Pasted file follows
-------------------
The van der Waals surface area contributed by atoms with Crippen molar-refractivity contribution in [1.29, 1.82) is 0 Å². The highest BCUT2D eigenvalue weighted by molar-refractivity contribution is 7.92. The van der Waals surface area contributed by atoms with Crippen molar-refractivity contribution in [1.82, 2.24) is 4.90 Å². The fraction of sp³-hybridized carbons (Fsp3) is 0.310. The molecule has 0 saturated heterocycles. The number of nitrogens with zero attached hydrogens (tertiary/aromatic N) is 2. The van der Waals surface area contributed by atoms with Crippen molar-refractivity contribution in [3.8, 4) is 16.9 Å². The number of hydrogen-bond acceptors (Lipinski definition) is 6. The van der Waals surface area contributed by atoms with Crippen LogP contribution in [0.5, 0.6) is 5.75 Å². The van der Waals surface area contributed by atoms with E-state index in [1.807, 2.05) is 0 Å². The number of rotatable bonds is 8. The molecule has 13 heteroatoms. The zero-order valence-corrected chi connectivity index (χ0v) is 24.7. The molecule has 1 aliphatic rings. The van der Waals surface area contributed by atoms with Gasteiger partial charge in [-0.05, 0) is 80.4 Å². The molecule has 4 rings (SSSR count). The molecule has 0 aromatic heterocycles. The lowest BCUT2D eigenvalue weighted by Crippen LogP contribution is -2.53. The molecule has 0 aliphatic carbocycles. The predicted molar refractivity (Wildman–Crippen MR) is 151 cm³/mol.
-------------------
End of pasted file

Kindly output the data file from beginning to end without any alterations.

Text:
The van der Waals surface area contributed by atoms with Crippen molar-refractivity contribution in [1.29, 1.82) is 0 Å². The highest BCUT2D eigenvalue weighted by molar-refractivity contribution is 7.92. The van der Waals surface area contributed by atoms with Crippen molar-refractivity contribution in [1.82, 2.24) is 4.90 Å². The fraction of sp³-hybridized carbons (Fsp3) is 0.310. The molecule has 0 saturated heterocycles. The number of nitrogens with zero attached hydrogens (tertiary/aromatic N) is 2. The van der Waals surface area contributed by atoms with Crippen molar-refractivity contribution in [3.8, 4) is 16.9 Å². The number of hydrogen-bond acceptors (Lipinski definition) is 6. The van der Waals surface area contributed by atoms with Crippen LogP contribution in [0.5, 0.6) is 5.75 Å². The van der Waals surface area contributed by atoms with E-state index in [1.807, 2.05) is 0 Å². The number of rotatable bonds is 8. The molecule has 13 heteroatoms. The zero-order valence-corrected chi connectivity index (χ0v) is 24.7. The molecule has 1 aliphatic rings. The van der Waals surface area contributed by atoms with Gasteiger partial charge in [-0.05, 0) is 80.4 Å². The molecule has 4 rings (SSSR count). The molecule has 0 aromatic heterocycles. The lowest BCUT2D eigenvalue weighted by Crippen LogP contribution is -2.53. The molecule has 0 aliphatic carbocycles. The predicted molar refractivity (Wildman–Crippen MR) is 151 cm³/mol.